Holding questions

I’ve learnt a lot from Chris Corrigan and the way I’ve learnt it has been interesting to me.

For example I’d hear Chris emphasise that facilitation is a practice. At first I was a bit puzzled by this idea, I got that he meant something important, had a vague sense of what it might be, and was left wondering exactly what he meant. Rather than push him for a detailed answer, I left it hanging as question. And you know what? Over time, I’ve found myself growing a strong sense of what it means to me and now find myself advocating it too. Being a practice – for me – is in part about commitment to the work, and to understanding that it can never be perfected. I try not make facilitation about success and getting it right, but to do it well and stay open to mistakes, failures and the learning they bring. I said similar stuff here. But I still can’t give you a perfect explanation, because I still find myself exploring what this idea of facilitation-as- practice means to me.

Second example: Chris would talk about “holding questions”. Again, my first reaction was: eh? It sounded a bit crazy to me, but just sensible enough to leave me with this puzzle, what would be good about that?. I was probably only just on the curious side of cynical. And again over time, I’ve started to get clearer, and more enthusiastic about the idea of sitting with questions instead of always anxiously demanding answers. Today, Chris write a bit more about the practice of holding questions, which is, you’ll probably have noticed, what this post is all about.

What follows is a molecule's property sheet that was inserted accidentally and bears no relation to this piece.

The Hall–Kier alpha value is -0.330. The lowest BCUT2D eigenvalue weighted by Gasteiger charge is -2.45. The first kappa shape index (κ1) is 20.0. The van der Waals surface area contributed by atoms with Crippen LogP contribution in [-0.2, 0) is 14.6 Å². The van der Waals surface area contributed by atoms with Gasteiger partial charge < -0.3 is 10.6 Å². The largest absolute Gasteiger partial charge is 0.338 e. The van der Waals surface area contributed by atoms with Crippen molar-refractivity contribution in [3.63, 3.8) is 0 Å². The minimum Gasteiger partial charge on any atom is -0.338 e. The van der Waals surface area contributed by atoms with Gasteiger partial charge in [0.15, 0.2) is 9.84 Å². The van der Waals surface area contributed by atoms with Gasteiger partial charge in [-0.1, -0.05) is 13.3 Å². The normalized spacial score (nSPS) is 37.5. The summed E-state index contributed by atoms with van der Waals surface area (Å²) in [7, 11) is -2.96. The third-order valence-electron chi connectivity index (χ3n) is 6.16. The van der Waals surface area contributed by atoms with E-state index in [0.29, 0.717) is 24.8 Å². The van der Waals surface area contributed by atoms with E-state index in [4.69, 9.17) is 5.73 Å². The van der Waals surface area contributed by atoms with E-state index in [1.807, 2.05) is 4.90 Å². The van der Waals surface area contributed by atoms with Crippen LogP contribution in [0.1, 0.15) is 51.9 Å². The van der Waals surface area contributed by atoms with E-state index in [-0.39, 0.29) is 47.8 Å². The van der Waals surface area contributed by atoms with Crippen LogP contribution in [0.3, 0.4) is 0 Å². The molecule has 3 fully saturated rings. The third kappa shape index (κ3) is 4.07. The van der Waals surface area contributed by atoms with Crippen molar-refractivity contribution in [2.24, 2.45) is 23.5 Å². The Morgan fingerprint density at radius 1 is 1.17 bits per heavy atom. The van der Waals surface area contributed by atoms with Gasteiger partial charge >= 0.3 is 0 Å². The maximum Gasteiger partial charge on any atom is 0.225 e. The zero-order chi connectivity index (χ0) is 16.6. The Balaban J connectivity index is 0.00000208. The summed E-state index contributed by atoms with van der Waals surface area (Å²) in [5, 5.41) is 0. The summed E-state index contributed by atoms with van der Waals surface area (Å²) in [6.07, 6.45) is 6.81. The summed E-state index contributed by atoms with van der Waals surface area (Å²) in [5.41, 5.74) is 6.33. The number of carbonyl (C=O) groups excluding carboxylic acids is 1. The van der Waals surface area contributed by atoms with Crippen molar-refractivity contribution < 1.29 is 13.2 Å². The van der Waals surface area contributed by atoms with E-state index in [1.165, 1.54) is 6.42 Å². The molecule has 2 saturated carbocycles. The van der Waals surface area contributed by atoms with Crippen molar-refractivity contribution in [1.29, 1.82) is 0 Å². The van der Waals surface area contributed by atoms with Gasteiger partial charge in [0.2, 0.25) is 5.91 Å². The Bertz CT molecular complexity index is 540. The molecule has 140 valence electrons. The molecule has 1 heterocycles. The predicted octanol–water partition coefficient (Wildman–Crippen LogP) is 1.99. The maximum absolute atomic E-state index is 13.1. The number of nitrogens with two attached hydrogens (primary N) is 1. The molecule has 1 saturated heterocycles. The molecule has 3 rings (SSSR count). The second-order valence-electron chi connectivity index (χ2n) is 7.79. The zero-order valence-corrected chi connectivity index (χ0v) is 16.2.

We’re often very attached to certainty, and to ending meetings with “definite outcomes” and sometimes end up with matching language. (My friend James quips about a meeting where everyone agreed that what they needed was a “measurable, implementable, deliverable”). Sometimes leaving with a good question is much more engaging, even if at first it’s a bit frustrating.

2 thoughts on “Holding questions

  1. Deborah Khan

    I love the idea of questions as outcomes- I often use questions to frame sessions rather than horrendous “learning objectives” as I am convinced it keeps the engagment active. That is particpants create their own responses, in their words and their time frame that may not be now, within this next three hours etc.

    The tension is of course, how do we maintain this in a climate of quick turnaround and accountability. So much of my work is about producing, as you say, a sepcific, measurable implementation plan.

    As a practice, rather than a skill is a very good concept.

  2. Kye Swenson

    I love the question theory. In my company, we often write newsletters and other articles which require a lot of brainstorming. Some of the writers have a tendency to go right to the manager and ask specific questions about the industry at hand. We now have a mandatory process that writers put all their questions down on a sheet of paper and look at them for at least ten minutes. Each person reviews the questions and formulates his or her own answer before resorting to the lead man. Many times, writers solve their own questions and if not, it makes discussions with upper management much quicker!


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